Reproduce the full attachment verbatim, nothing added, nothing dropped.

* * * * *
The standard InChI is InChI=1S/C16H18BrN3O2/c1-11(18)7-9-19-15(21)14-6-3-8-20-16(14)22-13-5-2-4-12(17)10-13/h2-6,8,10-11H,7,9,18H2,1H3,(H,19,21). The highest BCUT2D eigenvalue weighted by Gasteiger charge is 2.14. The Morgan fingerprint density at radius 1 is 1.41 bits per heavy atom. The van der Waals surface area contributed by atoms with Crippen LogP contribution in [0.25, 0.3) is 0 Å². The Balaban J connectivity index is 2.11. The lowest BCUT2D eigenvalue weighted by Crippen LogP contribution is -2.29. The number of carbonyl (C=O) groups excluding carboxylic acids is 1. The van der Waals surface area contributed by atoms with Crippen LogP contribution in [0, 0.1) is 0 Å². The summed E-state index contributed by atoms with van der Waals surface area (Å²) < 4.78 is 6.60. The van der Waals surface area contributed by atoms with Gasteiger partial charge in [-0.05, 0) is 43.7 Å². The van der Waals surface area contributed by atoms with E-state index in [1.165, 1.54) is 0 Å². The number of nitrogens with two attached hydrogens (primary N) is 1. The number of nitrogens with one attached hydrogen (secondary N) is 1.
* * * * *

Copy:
The standard InChI is InChI=1S/C16H18BrN3O2/c1-11(18)7-9-19-15(21)14-6-3-8-20-16(14)22-13-5-2-4-12(17)10-13/h2-6,8,10-11H,7,9,18H2,1H3,(H,19,21). The highest BCUT2D eigenvalue weighted by Gasteiger charge is 2.14. The Morgan fingerprint density at radius 1 is 1.41 bits per heavy atom. The van der Waals surface area contributed by atoms with Crippen LogP contribution in [0.25, 0.3) is 0 Å². The Balaban J connectivity index is 2.11. The lowest BCUT2D eigenvalue weighted by Crippen LogP contribution is -2.29. The number of carbonyl (C=O) groups excluding carboxylic acids is 1. The van der Waals surface area contributed by atoms with Crippen LogP contribution in [0, 0.1) is 0 Å². The summed E-state index contributed by atoms with van der Waals surface area (Å²) < 4.78 is 6.60. The van der Waals surface area contributed by atoms with Gasteiger partial charge in [-0.05, 0) is 43.7 Å². The van der Waals surface area contributed by atoms with E-state index in [1.165, 1.54) is 0 Å². The number of nitrogens with two attached hydrogens (primary N) is 1. The number of nitrogens with one attached hydrogen (secondary N) is 1.